Salesforce is the market leader in the customer relationship management (CRM) software industry, but it still lags behind most of its competitors in one major area: overseas sales.
Market research firm Cowen & Co. pointed out in a note published Thursday that Salesforce generates a substantially lower percentage of revenue from international regions compared to other software makers.
As seen in the the chart below, Salesforce only gets 32% of its revenue from outside the US, lagging behind SAP, Oracle, and Microsoft, which all generate over half of their sales from overseas.
A lot of this may have to do with international companies still being reluctant to store their data in the cloud. Salesforce, unlike other competitors, only offers cloud-based software.
There are also concerns around storing data outside their countries. To solve those issues, Salesforce has made significant investments in the European region, building its first-ever EU-based data center in the UK in 2014. It’s also opened new data centres in France and Germany over the past couple years, while announcing a new partnership deal to use AWS’s infrastructure for parts of its European services.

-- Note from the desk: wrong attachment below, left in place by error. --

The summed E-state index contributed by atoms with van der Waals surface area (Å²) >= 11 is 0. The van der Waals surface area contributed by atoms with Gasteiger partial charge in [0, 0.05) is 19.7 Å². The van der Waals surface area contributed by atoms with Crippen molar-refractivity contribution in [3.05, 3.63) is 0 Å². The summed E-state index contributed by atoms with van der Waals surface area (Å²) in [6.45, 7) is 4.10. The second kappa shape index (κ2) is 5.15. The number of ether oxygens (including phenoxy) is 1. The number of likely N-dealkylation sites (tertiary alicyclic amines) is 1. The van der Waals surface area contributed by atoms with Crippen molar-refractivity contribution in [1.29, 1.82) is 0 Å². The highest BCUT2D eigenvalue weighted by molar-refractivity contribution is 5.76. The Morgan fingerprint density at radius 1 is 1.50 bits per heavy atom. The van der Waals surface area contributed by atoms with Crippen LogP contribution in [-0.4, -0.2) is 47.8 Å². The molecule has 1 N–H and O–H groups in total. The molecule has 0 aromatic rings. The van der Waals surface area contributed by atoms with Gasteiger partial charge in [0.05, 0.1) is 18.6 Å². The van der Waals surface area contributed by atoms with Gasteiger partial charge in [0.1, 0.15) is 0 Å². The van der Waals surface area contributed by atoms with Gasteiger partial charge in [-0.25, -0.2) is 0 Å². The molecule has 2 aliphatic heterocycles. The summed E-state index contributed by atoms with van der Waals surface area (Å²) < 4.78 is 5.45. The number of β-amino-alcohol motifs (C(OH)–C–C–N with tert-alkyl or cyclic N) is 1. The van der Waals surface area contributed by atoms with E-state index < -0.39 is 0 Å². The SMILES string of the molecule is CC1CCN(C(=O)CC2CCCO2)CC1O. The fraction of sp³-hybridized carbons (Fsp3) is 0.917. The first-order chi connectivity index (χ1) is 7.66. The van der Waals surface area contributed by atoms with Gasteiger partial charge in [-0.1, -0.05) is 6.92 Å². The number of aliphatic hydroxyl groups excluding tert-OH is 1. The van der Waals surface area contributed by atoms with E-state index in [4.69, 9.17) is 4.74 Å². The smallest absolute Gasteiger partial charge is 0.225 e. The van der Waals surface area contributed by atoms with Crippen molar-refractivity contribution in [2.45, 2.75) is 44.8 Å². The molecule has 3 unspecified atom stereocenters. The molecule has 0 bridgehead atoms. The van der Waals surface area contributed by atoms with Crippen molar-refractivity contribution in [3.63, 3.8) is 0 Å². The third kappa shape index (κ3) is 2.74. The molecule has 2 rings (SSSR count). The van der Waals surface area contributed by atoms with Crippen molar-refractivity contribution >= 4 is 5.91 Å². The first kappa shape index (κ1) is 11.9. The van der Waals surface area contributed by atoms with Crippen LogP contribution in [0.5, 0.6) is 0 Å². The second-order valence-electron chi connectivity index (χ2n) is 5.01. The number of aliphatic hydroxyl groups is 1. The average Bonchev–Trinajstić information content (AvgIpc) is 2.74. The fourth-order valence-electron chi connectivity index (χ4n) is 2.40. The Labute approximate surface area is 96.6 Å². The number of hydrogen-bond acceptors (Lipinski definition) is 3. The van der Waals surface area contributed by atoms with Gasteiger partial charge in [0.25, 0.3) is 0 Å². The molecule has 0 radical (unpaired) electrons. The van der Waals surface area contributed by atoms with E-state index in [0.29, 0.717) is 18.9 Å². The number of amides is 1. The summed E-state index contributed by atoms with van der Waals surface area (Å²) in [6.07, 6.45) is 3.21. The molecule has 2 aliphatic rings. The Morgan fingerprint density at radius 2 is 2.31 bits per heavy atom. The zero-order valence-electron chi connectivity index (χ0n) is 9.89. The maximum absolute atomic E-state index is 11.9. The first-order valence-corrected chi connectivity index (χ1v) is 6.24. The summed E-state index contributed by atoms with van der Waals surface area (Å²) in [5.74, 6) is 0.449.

These efforts are finally starting to bear fruit. According to Salesforce’s most recent earnings, it saw 33% growth in the European and Middle East region, and 27% growth in the Asia Pacific region, both the highest growth rate in 6 quarters. Cowen believes this is all a sign of better things to come.
“We wouldn’t be surprised to see international (especially EMEA) to continue to grow at an outsized pace for the foreseeable future, noting that CRM has recently indicated that it is starting to gain greater attention from C -level executives in many regions throughout Europe,” Cowen wrote in the note.
This isn’t the first time Wall Street firms cautioned against Salesforce’s weak overseas sales growth. Research firm Stifel wrote in a note late last year that Salesforce’s reliance on the American region is “the one chink in the company’s armour,” while warning that it could lose its market leading position “by ignoring overseas markets.”